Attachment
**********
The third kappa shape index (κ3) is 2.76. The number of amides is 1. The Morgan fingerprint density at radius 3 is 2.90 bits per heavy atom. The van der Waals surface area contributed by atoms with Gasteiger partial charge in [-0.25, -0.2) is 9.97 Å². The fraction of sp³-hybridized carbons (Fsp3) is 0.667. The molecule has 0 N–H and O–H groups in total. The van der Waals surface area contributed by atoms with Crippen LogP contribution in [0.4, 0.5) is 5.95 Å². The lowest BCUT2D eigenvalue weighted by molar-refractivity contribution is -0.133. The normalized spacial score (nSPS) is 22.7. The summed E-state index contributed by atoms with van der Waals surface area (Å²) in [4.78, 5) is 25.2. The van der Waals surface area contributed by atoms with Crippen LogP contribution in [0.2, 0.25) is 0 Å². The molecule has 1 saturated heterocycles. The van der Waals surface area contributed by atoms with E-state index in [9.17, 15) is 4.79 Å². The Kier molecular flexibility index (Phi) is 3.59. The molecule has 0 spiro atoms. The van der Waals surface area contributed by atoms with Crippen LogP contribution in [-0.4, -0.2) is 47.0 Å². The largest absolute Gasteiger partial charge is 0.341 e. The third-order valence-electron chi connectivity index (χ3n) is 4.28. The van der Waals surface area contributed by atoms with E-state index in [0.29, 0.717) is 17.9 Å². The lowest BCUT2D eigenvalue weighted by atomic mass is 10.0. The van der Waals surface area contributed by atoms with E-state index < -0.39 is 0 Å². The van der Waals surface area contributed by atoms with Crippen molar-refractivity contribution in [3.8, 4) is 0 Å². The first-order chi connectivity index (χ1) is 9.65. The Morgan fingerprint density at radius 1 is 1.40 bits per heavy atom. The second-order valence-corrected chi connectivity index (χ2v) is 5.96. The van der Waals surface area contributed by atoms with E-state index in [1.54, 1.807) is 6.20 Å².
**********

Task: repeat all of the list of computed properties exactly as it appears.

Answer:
The third kappa shape index (κ3) is 2.76. The number of amides is 1. The Morgan fingerprint density at radius 3 is 2.90 bits per heavy atom. The van der Waals surface area contributed by atoms with Gasteiger partial charge in [-0.25, -0.2) is 9.97 Å². The fraction of sp³-hybridized carbons (Fsp3) is 0.667. The molecule has 0 N–H and O–H groups in total. The van der Waals surface area contributed by atoms with Crippen LogP contribution in [0.4, 0.5) is 5.95 Å². The lowest BCUT2D eigenvalue weighted by molar-refractivity contribution is -0.133. The normalized spacial score (nSPS) is 22.7. The summed E-state index contributed by atoms with van der Waals surface area (Å²) in [4.78, 5) is 25.2. The van der Waals surface area contributed by atoms with Crippen LogP contribution in [0.2, 0.25) is 0 Å². The molecule has 1 saturated heterocycles. The van der Waals surface area contributed by atoms with E-state index in [9.17, 15) is 4.79 Å². The Kier molecular flexibility index (Phi) is 3.59. The molecule has 0 spiro atoms. The van der Waals surface area contributed by atoms with Crippen LogP contribution in [-0.4, -0.2) is 47.0 Å². The largest absolute Gasteiger partial charge is 0.341 e. The third-order valence-electron chi connectivity index (χ3n) is 4.28. The van der Waals surface area contributed by atoms with E-state index in [0.29, 0.717) is 17.9 Å². The lowest BCUT2D eigenvalue weighted by atomic mass is 10.0. The van der Waals surface area contributed by atoms with E-state index < -0.39 is 0 Å². The van der Waals surface area contributed by atoms with Crippen molar-refractivity contribution in [3.8, 4) is 0 Å². The first-order chi connectivity index (χ1) is 9.65. The Morgan fingerprint density at radius 1 is 1.40 bits per heavy atom. The second-order valence-corrected chi connectivity index (χ2v) is 5.96. The van der Waals surface area contributed by atoms with E-state index in [1.54, 1.807) is 6.20 Å².